The political consequences

Under different circumstances, and with a different political system, the abysmal performance of the Federal Emergency Management Agency and other federal agencies would call into question the survival of the government. Certainly, governments have fallen from power for far less.

But the US political system, more than any other nominal “democracy,” is thoroughly insulated from the sentiments of the masses. The only “public” that counts for the Democratic and Republican parties, for the media pundits and the rest of the political establishment, is the ruling elite and its hangers-on among the wealthiest sections of society. With incomes in the high six figures and above, and massive personal assets, they are divided from the working people by an unbridgeable social gulf.

This was reflected in the expressions of scorn and contempt for the working class families who would not or could not leave New Orleans before the storm hit. The political and media establishment cannot conceive of the conditions of those who either had no car, had nowhere to go, or no money to spend, or who were waiting for an end-of-month check.

Even if Bush were to resign the presidency tomorrow, he would be replaced by Cheney or some other Republican or Democratic politician, and the system would go on as before. No serious alternative for working people can emerge in such a fashion. Nor would the replacement of the Republicans by the Democrats in the 2006 congressional elections or the 2008 presidential election make a significant difference.

There is no simple or easy answer to the crisis facing the working class, because the issues are so fundamental. It is necessary for working people to draw basic conclusions about the nature of the social and economic system which has produced imperialist war, attacks on democratic rights, growing inequality and now complete breakdown in the face of a natural disaster.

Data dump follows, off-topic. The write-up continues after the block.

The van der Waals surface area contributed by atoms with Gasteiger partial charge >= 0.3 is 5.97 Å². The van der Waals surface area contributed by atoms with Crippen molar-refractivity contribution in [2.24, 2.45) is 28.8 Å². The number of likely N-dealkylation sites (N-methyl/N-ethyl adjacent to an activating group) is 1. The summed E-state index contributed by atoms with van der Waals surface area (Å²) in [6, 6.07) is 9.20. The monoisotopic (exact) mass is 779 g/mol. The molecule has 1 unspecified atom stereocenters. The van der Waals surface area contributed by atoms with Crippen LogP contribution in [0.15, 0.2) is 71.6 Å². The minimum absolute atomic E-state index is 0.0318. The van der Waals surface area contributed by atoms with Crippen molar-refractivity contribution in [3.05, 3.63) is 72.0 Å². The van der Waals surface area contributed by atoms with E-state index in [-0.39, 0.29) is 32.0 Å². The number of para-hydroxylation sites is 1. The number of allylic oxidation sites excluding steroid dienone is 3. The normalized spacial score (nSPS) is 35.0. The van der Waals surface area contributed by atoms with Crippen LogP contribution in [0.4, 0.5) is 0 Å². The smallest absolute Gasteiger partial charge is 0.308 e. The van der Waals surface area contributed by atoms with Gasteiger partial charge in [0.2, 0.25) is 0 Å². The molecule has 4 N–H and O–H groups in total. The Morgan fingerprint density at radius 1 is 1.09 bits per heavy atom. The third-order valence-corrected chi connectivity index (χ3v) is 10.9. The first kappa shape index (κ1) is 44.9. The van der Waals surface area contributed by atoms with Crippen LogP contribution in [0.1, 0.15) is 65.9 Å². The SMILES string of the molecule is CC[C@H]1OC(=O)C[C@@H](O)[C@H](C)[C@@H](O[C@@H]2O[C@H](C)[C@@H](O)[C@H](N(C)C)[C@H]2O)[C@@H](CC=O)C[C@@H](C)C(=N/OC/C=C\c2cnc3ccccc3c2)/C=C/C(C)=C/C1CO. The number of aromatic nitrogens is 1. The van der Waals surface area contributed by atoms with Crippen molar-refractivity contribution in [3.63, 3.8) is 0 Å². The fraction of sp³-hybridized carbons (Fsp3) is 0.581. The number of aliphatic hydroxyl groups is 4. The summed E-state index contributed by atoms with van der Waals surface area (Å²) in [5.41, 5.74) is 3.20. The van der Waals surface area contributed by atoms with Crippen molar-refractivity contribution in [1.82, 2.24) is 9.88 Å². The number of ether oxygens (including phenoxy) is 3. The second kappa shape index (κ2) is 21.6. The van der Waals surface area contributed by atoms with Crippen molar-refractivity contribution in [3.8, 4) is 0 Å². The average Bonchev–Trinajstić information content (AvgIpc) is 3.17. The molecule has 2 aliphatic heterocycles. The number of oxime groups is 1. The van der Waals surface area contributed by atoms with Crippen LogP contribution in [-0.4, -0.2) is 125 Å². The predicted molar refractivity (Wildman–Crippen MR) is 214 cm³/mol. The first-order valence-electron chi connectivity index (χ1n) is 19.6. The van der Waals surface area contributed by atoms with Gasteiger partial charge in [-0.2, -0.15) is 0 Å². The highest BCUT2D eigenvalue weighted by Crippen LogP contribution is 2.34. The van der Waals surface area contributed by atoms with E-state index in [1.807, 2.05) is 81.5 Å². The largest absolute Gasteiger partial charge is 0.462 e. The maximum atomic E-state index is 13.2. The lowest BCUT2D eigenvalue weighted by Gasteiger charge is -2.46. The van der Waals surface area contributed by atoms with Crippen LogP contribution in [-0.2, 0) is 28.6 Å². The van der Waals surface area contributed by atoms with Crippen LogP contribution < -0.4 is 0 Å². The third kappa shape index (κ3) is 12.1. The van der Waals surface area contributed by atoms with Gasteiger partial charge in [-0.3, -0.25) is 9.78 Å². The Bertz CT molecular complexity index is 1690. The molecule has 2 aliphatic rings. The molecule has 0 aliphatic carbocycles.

Mankind has entered the 21st century with science and technology that are continuously being revolutionized, and which carry with them the potential for abolishing poverty, hunger, disease and all other social ills. But this is impossible so long as society is constrained within an economic framework and class structure that developed in the 18th and 19th centuries: the private ownership of the productive assets of society by a small minority of capitalists, whose sole concern is their individual profits.

The choice before the American people is to cling to an anti-social and egotistical individualism, obsessed with the gluttonous accumulation of personal wealth, or to form a new political movement based on the struggle for social equality and the commonweal.

For the working class, this means recognizing that the great questions confronting American society require a struggle for political power. It is not a matter of pressuring the ruling elite, or replacing one section of that elite with another. The working class must organize itself as a political force and make itself the master of society. This requires the creation of a new political party of the working class, independent of and opposed to the Democrats and Republicans, and based on a socialist program.

The majority of the people must decide, not merely the name of the next president—after the ruling elite has carefully vetted the two “choices” to be placed on the election ballot—but how society is to be organized. Workers must ask themselves what the priorities of society are to be: the social interests of the many or the accumulation of personal wealth by the privileged few? Why are hundreds of billions available for a war for oil, but nothing to maintain public services that have proven to be literally a matter of life and death for tens of thousands?

A new political road must be found. The vital next step in this struggle is to build the Socialist Equality Party and expand the readership of the World Socialist Web Site. We call on all those who now see the need to build a powerful political movement of the working class, within the United States and internationally, to contact and join the SEP.